What Is an EDL?
In the days of linear tape editing, EDLs were used to save and restore the timecode
information for each edit performed on a computer-controlled editing system. Since
timecode editing systems were expensive, many editors would perform offline edits
with window dubs (low-quality copies of original footage with timecode visually
superimposed, or burned, directly onto the image) and then create an EDL by hand for
delivery to a computer-controlled editing system for the online edit.
You should export your sequence to an EDL when you are transferring it to an older,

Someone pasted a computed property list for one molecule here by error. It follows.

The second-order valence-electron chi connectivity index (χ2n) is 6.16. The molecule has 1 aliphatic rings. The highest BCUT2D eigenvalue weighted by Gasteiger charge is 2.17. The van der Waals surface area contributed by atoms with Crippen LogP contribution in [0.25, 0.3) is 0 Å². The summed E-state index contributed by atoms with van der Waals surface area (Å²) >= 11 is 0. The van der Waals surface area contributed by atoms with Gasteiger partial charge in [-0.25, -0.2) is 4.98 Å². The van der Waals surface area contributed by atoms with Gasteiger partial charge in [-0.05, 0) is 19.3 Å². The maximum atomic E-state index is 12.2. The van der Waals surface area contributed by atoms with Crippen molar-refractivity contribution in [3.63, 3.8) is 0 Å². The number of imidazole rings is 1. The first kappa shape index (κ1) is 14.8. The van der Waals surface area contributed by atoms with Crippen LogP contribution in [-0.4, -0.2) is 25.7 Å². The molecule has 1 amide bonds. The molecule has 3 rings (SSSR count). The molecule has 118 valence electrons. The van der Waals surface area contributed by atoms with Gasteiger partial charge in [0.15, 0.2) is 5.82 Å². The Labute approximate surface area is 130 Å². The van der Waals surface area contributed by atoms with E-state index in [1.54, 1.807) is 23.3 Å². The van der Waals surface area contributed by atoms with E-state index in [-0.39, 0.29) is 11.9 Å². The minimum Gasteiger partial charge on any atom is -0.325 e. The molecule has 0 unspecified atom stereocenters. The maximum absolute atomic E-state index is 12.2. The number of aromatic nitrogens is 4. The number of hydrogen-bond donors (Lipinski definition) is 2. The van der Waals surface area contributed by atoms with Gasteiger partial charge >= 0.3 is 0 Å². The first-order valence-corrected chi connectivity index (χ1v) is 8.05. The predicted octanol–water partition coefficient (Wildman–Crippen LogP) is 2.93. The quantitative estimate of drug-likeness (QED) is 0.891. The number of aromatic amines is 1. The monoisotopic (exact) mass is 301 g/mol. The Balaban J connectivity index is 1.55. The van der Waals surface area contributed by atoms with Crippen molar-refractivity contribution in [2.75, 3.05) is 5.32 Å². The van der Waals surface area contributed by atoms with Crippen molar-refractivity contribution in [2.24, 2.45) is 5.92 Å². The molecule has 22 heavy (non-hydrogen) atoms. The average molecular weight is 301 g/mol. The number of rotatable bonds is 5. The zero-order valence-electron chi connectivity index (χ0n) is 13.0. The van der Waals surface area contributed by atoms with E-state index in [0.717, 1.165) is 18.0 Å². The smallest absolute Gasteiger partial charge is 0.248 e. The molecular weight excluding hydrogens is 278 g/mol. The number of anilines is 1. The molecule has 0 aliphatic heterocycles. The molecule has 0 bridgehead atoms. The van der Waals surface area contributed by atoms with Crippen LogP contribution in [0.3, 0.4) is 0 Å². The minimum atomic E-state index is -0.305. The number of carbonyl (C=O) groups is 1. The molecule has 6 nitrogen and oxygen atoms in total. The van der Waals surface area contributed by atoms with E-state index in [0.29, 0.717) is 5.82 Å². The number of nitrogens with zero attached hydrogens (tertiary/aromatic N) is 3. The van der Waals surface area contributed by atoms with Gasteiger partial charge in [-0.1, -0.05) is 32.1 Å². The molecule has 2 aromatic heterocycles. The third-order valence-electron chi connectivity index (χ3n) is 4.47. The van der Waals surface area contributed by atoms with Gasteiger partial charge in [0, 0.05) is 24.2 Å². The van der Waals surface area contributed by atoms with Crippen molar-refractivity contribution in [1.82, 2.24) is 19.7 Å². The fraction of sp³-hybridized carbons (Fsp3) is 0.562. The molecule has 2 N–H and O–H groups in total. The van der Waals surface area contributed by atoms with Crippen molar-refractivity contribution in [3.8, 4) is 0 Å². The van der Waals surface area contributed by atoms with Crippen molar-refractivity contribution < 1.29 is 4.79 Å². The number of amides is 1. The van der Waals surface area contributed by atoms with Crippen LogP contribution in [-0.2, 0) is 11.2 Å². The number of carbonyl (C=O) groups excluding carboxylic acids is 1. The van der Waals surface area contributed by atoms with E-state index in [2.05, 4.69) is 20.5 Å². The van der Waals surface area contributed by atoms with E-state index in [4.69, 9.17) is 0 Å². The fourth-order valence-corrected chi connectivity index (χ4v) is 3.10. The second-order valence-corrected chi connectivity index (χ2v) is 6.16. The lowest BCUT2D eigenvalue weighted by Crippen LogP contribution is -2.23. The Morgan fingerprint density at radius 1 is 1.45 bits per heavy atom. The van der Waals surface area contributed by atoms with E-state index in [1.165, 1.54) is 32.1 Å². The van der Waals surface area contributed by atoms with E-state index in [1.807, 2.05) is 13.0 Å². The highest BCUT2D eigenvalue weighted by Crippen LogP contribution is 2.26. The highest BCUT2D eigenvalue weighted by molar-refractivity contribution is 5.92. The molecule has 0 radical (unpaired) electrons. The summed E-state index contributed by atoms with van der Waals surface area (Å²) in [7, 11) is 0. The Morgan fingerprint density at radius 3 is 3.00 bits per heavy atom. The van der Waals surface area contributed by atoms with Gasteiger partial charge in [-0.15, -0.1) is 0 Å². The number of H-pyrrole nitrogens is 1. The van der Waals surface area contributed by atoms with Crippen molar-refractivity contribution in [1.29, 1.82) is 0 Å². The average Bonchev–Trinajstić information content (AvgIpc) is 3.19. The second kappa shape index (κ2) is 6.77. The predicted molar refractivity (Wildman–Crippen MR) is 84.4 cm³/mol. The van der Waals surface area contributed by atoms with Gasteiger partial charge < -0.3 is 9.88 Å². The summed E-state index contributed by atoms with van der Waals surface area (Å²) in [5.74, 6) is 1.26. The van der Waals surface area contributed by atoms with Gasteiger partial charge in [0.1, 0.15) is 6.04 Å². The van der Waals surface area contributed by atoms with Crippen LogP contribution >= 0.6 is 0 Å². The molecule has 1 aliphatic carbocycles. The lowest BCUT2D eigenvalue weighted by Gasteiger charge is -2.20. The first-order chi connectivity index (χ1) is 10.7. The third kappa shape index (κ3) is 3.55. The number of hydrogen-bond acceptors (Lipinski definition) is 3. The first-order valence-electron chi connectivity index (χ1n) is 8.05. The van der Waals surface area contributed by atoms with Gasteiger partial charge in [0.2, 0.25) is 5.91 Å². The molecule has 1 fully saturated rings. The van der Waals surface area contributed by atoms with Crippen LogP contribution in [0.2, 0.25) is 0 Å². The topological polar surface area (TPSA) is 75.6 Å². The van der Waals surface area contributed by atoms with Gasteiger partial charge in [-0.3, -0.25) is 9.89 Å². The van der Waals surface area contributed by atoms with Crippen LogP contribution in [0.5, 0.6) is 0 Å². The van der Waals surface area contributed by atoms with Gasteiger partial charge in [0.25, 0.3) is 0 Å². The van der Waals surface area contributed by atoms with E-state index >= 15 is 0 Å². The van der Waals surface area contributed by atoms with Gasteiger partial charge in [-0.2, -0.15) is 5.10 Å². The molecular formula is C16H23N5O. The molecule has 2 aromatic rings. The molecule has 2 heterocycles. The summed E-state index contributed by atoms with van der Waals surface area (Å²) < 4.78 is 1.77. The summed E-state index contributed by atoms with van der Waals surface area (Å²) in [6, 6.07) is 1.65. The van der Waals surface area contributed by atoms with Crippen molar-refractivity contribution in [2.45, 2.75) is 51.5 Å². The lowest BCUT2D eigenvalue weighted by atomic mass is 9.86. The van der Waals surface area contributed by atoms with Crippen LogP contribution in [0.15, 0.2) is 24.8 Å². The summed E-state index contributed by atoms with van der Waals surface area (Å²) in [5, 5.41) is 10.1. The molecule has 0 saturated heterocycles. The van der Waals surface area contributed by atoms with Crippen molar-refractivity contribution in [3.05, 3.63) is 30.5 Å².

tape-to-tape system, or a system that doesn’t recognize more recent interchange
formats (such as OMF, AAF, or the Final Cut Pro XML Interchange Format). Because EDLs
are relatively simple, they are still the lowest-common-denominator file format for
exchanging edit information between editing systems.